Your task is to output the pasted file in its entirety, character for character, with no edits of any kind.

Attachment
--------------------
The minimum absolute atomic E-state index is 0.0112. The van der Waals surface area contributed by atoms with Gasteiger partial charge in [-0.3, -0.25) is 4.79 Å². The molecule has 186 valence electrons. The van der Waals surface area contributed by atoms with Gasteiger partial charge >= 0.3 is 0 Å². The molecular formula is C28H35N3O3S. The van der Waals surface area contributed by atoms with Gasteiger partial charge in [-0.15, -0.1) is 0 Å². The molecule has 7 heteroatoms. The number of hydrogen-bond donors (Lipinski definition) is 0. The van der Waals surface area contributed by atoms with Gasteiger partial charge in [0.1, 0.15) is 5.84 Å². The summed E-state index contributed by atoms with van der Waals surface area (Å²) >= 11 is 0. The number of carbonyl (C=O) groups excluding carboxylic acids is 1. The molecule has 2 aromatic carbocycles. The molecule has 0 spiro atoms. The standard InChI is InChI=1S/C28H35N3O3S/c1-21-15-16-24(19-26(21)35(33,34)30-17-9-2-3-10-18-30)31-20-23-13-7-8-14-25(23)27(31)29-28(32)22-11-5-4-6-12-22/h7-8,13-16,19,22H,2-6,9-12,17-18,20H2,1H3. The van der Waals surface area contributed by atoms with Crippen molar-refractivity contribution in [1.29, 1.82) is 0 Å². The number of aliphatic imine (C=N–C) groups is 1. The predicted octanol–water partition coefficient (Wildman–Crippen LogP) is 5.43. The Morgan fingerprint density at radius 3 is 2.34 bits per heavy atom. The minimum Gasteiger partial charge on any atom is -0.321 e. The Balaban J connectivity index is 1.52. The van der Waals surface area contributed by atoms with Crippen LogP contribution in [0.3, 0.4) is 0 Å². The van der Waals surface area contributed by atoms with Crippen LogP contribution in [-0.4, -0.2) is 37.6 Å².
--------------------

The minimum absolute atomic E-state index is 0.0112. The van der Waals surface area contributed by atoms with Gasteiger partial charge in [-0.3, -0.25) is 4.79 Å². The molecule has 186 valence electrons. The van der Waals surface area contributed by atoms with Gasteiger partial charge >= 0.3 is 0 Å². The molecular formula is C28H35N3O3S. The van der Waals surface area contributed by atoms with Gasteiger partial charge in [-0.15, -0.1) is 0 Å². The molecule has 7 heteroatoms. The number of hydrogen-bond donors (Lipinski definition) is 0. The van der Waals surface area contributed by atoms with Gasteiger partial charge in [0.1, 0.15) is 5.84 Å². The summed E-state index contributed by atoms with van der Waals surface area (Å²) >= 11 is 0. The number of carbonyl (C=O) groups excluding carboxylic acids is 1. The molecule has 2 aromatic carbocycles. The molecule has 0 spiro atoms. The standard InChI is InChI=1S/C28H35N3O3S/c1-21-15-16-24(19-26(21)35(33,34)30-17-9-2-3-10-18-30)31-20-23-13-7-8-14-25(23)27(31)29-28(32)22-11-5-4-6-12-22/h7-8,13-16,19,22H,2-6,9-12,17-18,20H2,1H3. The van der Waals surface area contributed by atoms with Crippen molar-refractivity contribution in [1.29, 1.82) is 0 Å². The number of aliphatic imine (C=N–C) groups is 1. The predicted octanol–water partition coefficient (Wildman–Crippen LogP) is 5.43. The Morgan fingerprint density at radius 3 is 2.34 bits per heavy atom. The minimum Gasteiger partial charge on any atom is -0.321 e. The Balaban J connectivity index is 1.52. The van der Waals surface area contributed by atoms with Crippen LogP contribution in [0.3, 0.4) is 0 Å². The van der Waals surface area contributed by atoms with Crippen LogP contribution in [-0.4, -0.2) is 37.6 Å².